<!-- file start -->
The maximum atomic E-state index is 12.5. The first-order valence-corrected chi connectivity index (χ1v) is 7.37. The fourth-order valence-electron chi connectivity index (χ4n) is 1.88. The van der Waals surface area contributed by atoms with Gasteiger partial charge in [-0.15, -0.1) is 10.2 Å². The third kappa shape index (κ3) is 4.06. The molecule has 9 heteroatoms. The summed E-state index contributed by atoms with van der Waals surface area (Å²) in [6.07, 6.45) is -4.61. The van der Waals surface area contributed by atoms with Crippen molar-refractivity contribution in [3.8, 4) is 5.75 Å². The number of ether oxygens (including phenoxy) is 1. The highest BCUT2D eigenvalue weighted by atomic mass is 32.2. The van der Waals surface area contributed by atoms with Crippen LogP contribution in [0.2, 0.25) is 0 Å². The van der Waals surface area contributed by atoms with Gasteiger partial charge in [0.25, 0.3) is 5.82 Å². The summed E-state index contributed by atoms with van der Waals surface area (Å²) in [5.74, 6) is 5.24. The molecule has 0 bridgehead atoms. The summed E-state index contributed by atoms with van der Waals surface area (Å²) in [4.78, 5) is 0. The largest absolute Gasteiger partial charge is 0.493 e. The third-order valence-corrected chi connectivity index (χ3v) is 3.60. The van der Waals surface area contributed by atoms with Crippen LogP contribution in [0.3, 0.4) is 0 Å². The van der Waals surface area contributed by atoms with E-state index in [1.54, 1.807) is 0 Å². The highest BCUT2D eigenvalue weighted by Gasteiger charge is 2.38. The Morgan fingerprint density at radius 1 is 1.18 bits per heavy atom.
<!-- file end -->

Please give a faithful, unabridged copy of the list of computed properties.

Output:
The maximum atomic E-state index is 12.5. The first-order valence-corrected chi connectivity index (χ1v) is 7.37. The fourth-order valence-electron chi connectivity index (χ4n) is 1.88. The van der Waals surface area contributed by atoms with Gasteiger partial charge in [-0.15, -0.1) is 10.2 Å². The third kappa shape index (κ3) is 4.06. The molecule has 9 heteroatoms. The summed E-state index contributed by atoms with van der Waals surface area (Å²) in [6.07, 6.45) is -4.61. The van der Waals surface area contributed by atoms with Crippen molar-refractivity contribution in [3.8, 4) is 5.75 Å². The number of ether oxygens (including phenoxy) is 1. The highest BCUT2D eigenvalue weighted by atomic mass is 32.2. The van der Waals surface area contributed by atoms with Crippen LogP contribution in [0.2, 0.25) is 0 Å². The van der Waals surface area contributed by atoms with Gasteiger partial charge in [0.25, 0.3) is 5.82 Å². The summed E-state index contributed by atoms with van der Waals surface area (Å²) in [5.74, 6) is 5.24. The molecule has 0 bridgehead atoms. The summed E-state index contributed by atoms with van der Waals surface area (Å²) in [4.78, 5) is 0. The largest absolute Gasteiger partial charge is 0.493 e. The third-order valence-corrected chi connectivity index (χ3v) is 3.60. The van der Waals surface area contributed by atoms with Crippen LogP contribution in [0.3, 0.4) is 0 Å². The van der Waals surface area contributed by atoms with E-state index in [1.54, 1.807) is 0 Å². The highest BCUT2D eigenvalue weighted by Gasteiger charge is 2.38. The Morgan fingerprint density at radius 1 is 1.18 bits per heavy atom.